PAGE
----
Dostoevsky And His Theology -- By: James A. Townsend

Journal: Journal of the Grace Evangelical Society
Volume: JOTGES 10:2 (Autumn 1997)
Article: Dostoevsky And His Theology
Author: James A. Townsend


Dostoevsky And His Theology

James A. Townsend

Bible Editor
Cook Communications
Elgin, IL

I. Introduction

Alfred Einstein stated: “Dostoevsky gives me more than any other thinker.”1 Nicholas Berdyaev was professor of philosophy at the University of Moscow until he was expelled by the Communist regime in 1922. Berdyaev testified that Dostoevsky “stirred and lifted up my soul more than any other writer or philosopher has done…when I turned to Jesus Christ for the first time.2 Some would assert that either The Brothers Karamazov [pronounced kare-uh-MAHT-tsov] or Crime and Punishment is the greatest novel ever written. Some thinkers within the Christian camp would claim Dostoevsky as one of our own, thereby lending added value to such a study as this.

II. A Brief Biography

Fyodor Dostoevsky3 (1821–1881) was the son of an ultra-strict Russian Orthodox father who was a medical doctor. He would call his sons names (e.g., stupid) when they got their recitations wrong. He compelled his sons to stand at attention when they spoke to him. Thus, the young Dostoevsky did not receive a very accurate mirror image of God the Father from his harsh human father.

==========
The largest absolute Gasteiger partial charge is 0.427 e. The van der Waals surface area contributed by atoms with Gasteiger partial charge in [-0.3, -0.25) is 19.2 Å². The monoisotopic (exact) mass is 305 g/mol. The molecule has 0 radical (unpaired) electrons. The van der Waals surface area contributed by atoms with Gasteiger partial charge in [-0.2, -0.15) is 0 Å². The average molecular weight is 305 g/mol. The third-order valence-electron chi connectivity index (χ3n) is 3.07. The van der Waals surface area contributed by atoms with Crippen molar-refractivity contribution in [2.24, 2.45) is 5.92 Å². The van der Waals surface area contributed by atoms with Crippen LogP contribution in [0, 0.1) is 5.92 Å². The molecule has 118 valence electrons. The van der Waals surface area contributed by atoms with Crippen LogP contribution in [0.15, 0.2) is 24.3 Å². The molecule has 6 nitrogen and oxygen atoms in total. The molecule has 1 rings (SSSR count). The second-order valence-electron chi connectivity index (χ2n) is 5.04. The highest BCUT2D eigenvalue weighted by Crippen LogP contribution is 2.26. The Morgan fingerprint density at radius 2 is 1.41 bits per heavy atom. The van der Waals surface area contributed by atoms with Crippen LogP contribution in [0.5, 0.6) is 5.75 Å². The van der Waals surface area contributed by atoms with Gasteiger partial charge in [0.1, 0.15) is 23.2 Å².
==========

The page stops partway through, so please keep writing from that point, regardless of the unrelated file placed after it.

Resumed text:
When Dostoevsky was 18 years old, one of the most formative events of his life occurred. His severe father was brutally murdered by his own Russian serfs. The corpse lay out in the field for two days, and the

police never conducted an investigation or made any arrest. There is evidence that young Dostoevsky felt something of a guilty complicity in this murder—if only, perhaps, as a death-wish. All four of Dostoevsky’s major novels revolve around a murder, and The Brothers Karamazov is constructed around parricide.

Dostoevsky hit the jackpot with his first novel, Poor Folk. Russia’s leading literary critic, Belinsky, announced a new star had arisen on the literary horizon. However, because Dostoevsky’s following works were more personally psychological than social commentaries, the radical Belinsky and other Russian writers began to be more severe in their criticism.

Eventually Dostoevsky became involved in the sociopolitical ferment of his era. He joined a group known as the Petrashevsky circle, which contained atheists and revolutionaries (during this pre-Communist period). They planned to publish anti-government propaganda on a secret printing press. Then the police stepped in. Dostoevsky was impri...

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